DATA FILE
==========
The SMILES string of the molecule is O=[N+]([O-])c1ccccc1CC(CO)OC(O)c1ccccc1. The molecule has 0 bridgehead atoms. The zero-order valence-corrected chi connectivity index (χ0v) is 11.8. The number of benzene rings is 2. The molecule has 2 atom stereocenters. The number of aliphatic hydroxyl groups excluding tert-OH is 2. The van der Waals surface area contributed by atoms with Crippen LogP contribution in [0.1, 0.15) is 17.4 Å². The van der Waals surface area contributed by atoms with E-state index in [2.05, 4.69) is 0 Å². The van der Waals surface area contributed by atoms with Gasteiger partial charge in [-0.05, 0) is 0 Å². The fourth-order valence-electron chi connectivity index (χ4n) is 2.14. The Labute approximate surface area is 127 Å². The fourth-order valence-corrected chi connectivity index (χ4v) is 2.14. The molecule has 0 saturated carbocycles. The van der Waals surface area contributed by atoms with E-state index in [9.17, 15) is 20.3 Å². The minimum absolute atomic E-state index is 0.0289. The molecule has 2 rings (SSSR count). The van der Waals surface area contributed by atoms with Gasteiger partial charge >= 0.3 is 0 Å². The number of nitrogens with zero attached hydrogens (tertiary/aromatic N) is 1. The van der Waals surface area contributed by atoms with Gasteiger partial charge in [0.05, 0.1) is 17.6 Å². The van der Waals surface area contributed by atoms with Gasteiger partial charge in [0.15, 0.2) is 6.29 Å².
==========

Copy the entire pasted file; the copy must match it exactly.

The SMILES string of the molecule is O=[N+]([O-])c1ccccc1CC(CO)OC(O)c1ccccc1. The molecule has 0 bridgehead atoms. The zero-order valence-corrected chi connectivity index (χ0v) is 11.8. The number of benzene rings is 2. The molecule has 2 atom stereocenters. The number of aliphatic hydroxyl groups excluding tert-OH is 2. The van der Waals surface area contributed by atoms with Crippen LogP contribution in [0.1, 0.15) is 17.4 Å². The van der Waals surface area contributed by atoms with E-state index in [2.05, 4.69) is 0 Å². The van der Waals surface area contributed by atoms with Gasteiger partial charge in [-0.05, 0) is 0 Å². The fourth-order valence-electron chi connectivity index (χ4n) is 2.14. The Labute approximate surface area is 127 Å². The fourth-order valence-corrected chi connectivity index (χ4v) is 2.14. The molecule has 0 saturated carbocycles. The van der Waals surface area contributed by atoms with E-state index in [9.17, 15) is 20.3 Å². The minimum absolute atomic E-state index is 0.0289. The molecule has 2 rings (SSSR count). The van der Waals surface area contributed by atoms with Gasteiger partial charge >= 0.3 is 0 Å². The number of nitrogens with zero attached hydrogens (tertiary/aromatic N) is 1. The van der Waals surface area contributed by atoms with Gasteiger partial charge in [0.05, 0.1) is 17.6 Å². The van der Waals surface area contributed by atoms with Gasteiger partial charge in [0.15, 0.2) is 6.29 Å².